From the MWF program: Before Shirley Marr or Steph Bowe’s books had even been released, they’d both built massive communities on the Internet, sharing their work and ideas with people all over the world. They talk today about the new space for creativity that the Internet affords us, and share their tips for finding-and sharing-the best new writing on the internet.
Once again, I was in the Festival Club for this session (which was quite full, as obviously it's a topic a lot of people are interested in). In a very fitting manner, I found myself sitting with two incredibly lovely blog-girls, Kate and Claire - who I'd conversed with in blog-land, but had never meet in face-time - so that was pretty awesome. We had a nice chat - we talked about what sessions we'd been to so far, admired Shirley Marr's shoes and declared our love for Steph Bowe (and her outfit). Anyway, onto the panel:
- The session was chaired by James West and I have to say that all three participants seemed really comfortable with each other and had this great banter going on.
- James started the session with asking about the differences in writing for an online audience and a traditional audience. Both Shirley and Steph now have published novels and garnered audiences online. James also bought up the fact that (statistically speaking) Australians are the most enthusiastic social networkers
- He then asked both women about the first time they used the internet. Steph couldn't remember, having grown up with a computer and spent a lot of time writing on word-processing software (rather than on pen and paper). Shirley remembered exactly when she first used the internet - at the age of 18, when she went to uni!
- Steph and Shirley then discussed how and why they started blogging. Steph started her blog in April 2009 as a way of being able to communicate with other readers and writers and asked her mum's permission first! Shirley is a newer blogger and she said writing on it feels "not natural". She started it to coincide with the release of Fury and as a way of helping facilitate people knowing about her writing.
- Can I just say that Steph Bowe is wise beyond her years! She is incredibly well-spoken and everyone I have spoken to have commented on how mature she comes across. She also has a wicked sense of humour.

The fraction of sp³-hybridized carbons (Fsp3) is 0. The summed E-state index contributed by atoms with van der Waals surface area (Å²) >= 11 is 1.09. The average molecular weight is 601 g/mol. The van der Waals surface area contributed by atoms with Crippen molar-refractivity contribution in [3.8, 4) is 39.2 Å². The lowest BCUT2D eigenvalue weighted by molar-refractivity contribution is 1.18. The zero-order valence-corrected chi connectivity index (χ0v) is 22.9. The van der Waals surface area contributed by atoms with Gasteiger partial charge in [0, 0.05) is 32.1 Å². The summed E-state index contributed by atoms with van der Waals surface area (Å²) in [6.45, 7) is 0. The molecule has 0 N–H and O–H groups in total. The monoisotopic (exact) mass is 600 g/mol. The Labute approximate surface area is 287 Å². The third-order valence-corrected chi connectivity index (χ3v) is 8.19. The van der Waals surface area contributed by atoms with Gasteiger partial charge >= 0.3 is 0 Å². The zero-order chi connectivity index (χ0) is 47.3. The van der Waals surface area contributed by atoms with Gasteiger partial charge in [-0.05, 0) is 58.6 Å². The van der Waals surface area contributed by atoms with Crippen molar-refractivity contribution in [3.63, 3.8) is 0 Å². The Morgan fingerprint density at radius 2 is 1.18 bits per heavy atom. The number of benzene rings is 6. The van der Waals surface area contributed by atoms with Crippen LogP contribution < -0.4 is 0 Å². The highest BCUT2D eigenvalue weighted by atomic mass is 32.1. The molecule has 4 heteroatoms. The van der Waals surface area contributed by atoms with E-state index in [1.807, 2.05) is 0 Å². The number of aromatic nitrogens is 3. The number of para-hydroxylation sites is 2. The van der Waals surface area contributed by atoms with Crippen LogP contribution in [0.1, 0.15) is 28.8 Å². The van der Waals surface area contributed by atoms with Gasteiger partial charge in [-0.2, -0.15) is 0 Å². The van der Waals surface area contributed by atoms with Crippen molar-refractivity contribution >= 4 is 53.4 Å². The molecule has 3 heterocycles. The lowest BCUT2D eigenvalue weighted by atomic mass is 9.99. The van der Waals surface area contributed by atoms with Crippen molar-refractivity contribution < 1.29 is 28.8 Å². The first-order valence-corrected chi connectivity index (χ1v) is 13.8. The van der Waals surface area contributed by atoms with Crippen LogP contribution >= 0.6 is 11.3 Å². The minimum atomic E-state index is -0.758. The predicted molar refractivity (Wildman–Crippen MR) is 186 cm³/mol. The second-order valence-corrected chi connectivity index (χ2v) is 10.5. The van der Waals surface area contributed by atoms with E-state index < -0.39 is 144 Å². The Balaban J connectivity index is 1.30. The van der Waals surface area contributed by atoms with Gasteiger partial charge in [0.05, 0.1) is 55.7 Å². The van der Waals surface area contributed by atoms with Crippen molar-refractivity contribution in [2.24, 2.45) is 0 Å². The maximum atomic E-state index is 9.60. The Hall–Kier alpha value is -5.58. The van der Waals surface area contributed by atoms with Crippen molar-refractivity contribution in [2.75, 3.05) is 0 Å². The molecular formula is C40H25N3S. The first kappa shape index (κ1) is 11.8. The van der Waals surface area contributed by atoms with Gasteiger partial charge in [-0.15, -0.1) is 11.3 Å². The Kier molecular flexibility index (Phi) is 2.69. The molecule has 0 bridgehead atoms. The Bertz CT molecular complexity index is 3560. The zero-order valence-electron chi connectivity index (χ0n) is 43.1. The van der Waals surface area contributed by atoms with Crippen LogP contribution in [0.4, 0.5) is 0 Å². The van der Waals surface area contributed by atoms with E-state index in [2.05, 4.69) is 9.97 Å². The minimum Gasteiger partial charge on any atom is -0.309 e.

- The issue of trolling and negative online experiences (bad comments etc) came up and both authors had some experience in this area.
- Shirley uses her online persona to generate publicity about her book and allows her, as an author, to reach a wider potential audience. She spoke about the way in which blogs can work as a powerful marketing tool.
- James posed the question of how much should you put out there and asked about online indentities. The idea of trying to work out your boundaries and work out what you are willing to share (would you be happy for your grandma to see your Facebook page?). Shirley spoke about the way putting the personal online it can humanises an author. Though at the same time, she doesn't want to come across as an "over-age emo". Another important tip - never post drunk!!! (Friends don't let friends drunk-dial/drunk-text/drunk-tweet).
- There was also some discussion about ebook readers. Shirley stated that despite having a Kindle she doesn't connect to it, but made the excellent point that she'd rather have someone buy her book on the Kindle than not buy it at all. Steph also made the comment that the two (physical books and ebooks) can certainly co-exist.
- Steph Bowe talked briefly about how having an online presence helped her to get her agent (Ginger Clark of Curtis Brown) and in turn, gain publishing deals both in the US and Australia.
- Also, because I found it amusing, during the Q&A section, an audience member stated that she "launched the Internet in Australia" and then went on a bit of a rant about Rupert Murdoch charging for the news etc etc and then asked Steph and Shirley how much money they made from their blogs, which I thought was quite rude.